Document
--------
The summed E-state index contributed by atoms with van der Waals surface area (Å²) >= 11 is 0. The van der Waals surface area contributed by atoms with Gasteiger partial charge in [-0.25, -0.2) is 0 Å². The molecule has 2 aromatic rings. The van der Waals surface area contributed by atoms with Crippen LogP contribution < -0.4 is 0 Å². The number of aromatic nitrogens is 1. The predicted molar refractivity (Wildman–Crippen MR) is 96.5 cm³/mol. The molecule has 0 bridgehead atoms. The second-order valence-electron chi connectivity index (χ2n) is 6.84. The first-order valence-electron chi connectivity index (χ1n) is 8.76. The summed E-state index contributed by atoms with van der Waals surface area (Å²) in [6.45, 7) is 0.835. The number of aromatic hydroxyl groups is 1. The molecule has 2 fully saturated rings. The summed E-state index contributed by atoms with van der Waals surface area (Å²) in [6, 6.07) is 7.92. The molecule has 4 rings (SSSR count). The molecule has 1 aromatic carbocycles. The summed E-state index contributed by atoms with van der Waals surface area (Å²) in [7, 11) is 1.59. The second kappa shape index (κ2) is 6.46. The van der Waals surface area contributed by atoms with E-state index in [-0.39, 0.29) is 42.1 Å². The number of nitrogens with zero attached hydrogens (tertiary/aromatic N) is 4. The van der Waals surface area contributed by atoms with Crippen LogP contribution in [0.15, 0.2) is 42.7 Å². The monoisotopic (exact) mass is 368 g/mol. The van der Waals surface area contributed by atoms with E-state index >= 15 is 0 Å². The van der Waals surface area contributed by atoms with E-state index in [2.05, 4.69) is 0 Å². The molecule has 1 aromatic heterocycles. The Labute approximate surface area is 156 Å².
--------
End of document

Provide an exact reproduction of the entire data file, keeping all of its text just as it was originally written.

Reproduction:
The summed E-state index contributed by atoms with van der Waals surface area (Å²) >= 11 is 0. The van der Waals surface area contributed by atoms with Gasteiger partial charge in [-0.25, -0.2) is 0 Å². The molecule has 2 aromatic rings. The van der Waals surface area contributed by atoms with Crippen LogP contribution < -0.4 is 0 Å². The number of aromatic nitrogens is 1. The predicted molar refractivity (Wildman–Crippen MR) is 96.5 cm³/mol. The molecule has 0 bridgehead atoms. The second-order valence-electron chi connectivity index (χ2n) is 6.84. The first-order valence-electron chi connectivity index (χ1n) is 8.76. The summed E-state index contributed by atoms with van der Waals surface area (Å²) in [6.45, 7) is 0.835. The number of aromatic hydroxyl groups is 1. The molecule has 2 fully saturated rings. The summed E-state index contributed by atoms with van der Waals surface area (Å²) in [6, 6.07) is 7.92. The molecule has 4 rings (SSSR count). The molecule has 1 aromatic carbocycles. The summed E-state index contributed by atoms with van der Waals surface area (Å²) in [7, 11) is 1.59. The second kappa shape index (κ2) is 6.46. The van der Waals surface area contributed by atoms with E-state index in [-0.39, 0.29) is 42.1 Å². The number of nitrogens with zero attached hydrogens (tertiary/aromatic N) is 4. The van der Waals surface area contributed by atoms with Crippen LogP contribution in [0.15, 0.2) is 42.7 Å². The monoisotopic (exact) mass is 368 g/mol. The van der Waals surface area contributed by atoms with E-state index >= 15 is 0 Å². The van der Waals surface area contributed by atoms with E-state index in [2.05, 4.69) is 0 Å². The molecule has 1 aromatic heterocycles. The Labute approximate surface area is 156 Å².